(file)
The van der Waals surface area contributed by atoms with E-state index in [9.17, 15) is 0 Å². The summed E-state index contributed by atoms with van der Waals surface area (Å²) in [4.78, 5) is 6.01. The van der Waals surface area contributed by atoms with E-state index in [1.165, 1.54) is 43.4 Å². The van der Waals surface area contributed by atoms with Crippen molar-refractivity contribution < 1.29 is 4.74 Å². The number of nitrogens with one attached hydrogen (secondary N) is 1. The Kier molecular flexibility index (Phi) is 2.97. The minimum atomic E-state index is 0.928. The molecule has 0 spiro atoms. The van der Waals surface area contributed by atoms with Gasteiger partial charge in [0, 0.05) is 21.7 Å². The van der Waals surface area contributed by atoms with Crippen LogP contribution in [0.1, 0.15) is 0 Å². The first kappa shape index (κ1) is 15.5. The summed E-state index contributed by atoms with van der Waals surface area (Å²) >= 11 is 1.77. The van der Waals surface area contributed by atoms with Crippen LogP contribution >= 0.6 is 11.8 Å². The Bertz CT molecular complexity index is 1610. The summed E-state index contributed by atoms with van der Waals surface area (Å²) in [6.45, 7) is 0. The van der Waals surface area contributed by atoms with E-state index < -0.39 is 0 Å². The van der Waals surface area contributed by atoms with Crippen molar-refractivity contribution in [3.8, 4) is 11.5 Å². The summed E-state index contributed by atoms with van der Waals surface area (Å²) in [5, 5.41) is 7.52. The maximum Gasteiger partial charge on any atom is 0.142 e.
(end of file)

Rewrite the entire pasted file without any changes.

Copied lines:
The van der Waals surface area contributed by atoms with E-state index in [9.17, 15) is 0 Å². The summed E-state index contributed by atoms with van der Waals surface area (Å²) in [4.78, 5) is 6.01. The van der Waals surface area contributed by atoms with E-state index in [1.165, 1.54) is 43.4 Å². The van der Waals surface area contributed by atoms with Crippen molar-refractivity contribution < 1.29 is 4.74 Å². The number of nitrogens with one attached hydrogen (secondary N) is 1. The Kier molecular flexibility index (Phi) is 2.97. The minimum atomic E-state index is 0.928. The molecule has 0 spiro atoms. The van der Waals surface area contributed by atoms with Gasteiger partial charge in [0, 0.05) is 21.7 Å². The van der Waals surface area contributed by atoms with Crippen LogP contribution in [0.1, 0.15) is 0 Å². The first kappa shape index (κ1) is 15.5. The summed E-state index contributed by atoms with van der Waals surface area (Å²) >= 11 is 1.77. The van der Waals surface area contributed by atoms with Crippen LogP contribution >= 0.6 is 11.8 Å². The Bertz CT molecular complexity index is 1610. The summed E-state index contributed by atoms with van der Waals surface area (Å²) in [6.45, 7) is 0. The van der Waals surface area contributed by atoms with E-state index < -0.39 is 0 Å². The van der Waals surface area contributed by atoms with Crippen molar-refractivity contribution in [3.8, 4) is 11.5 Å². The summed E-state index contributed by atoms with van der Waals surface area (Å²) in [5, 5.41) is 7.52. The maximum Gasteiger partial charge on any atom is 0.142 e.